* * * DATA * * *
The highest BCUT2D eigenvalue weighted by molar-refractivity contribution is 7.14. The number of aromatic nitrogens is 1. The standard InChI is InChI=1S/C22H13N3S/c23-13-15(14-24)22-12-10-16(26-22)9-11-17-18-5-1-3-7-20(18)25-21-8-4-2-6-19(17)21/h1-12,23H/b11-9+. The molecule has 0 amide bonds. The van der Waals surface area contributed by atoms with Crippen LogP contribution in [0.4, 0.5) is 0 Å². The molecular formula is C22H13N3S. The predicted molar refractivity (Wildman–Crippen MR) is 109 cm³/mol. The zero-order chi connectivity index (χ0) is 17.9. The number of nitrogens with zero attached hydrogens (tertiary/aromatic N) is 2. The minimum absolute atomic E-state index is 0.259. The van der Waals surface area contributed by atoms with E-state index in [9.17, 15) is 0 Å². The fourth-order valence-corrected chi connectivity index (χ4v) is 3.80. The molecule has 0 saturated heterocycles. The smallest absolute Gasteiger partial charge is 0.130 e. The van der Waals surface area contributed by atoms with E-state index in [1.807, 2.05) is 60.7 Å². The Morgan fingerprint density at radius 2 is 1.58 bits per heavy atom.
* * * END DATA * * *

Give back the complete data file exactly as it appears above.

The highest BCUT2D eigenvalue weighted by molar-refractivity contribution is 7.14. The number of aromatic nitrogens is 1. The standard InChI is InChI=1S/C22H13N3S/c23-13-15(14-24)22-12-10-16(26-22)9-11-17-18-5-1-3-7-20(18)25-21-8-4-2-6-19(17)21/h1-12,23H/b11-9+. The molecule has 0 amide bonds. The van der Waals surface area contributed by atoms with Crippen LogP contribution in [0.4, 0.5) is 0 Å². The molecular formula is C22H13N3S. The predicted molar refractivity (Wildman–Crippen MR) is 109 cm³/mol. The zero-order chi connectivity index (χ0) is 17.9. The number of nitrogens with zero attached hydrogens (tertiary/aromatic N) is 2. The minimum absolute atomic E-state index is 0.259. The van der Waals surface area contributed by atoms with E-state index in [9.17, 15) is 0 Å². The fourth-order valence-corrected chi connectivity index (χ4v) is 3.80. The molecule has 0 saturated heterocycles. The smallest absolute Gasteiger partial charge is 0.130 e. The van der Waals surface area contributed by atoms with E-state index in [1.807, 2.05) is 60.7 Å². The Morgan fingerprint density at radius 2 is 1.58 bits per heavy atom.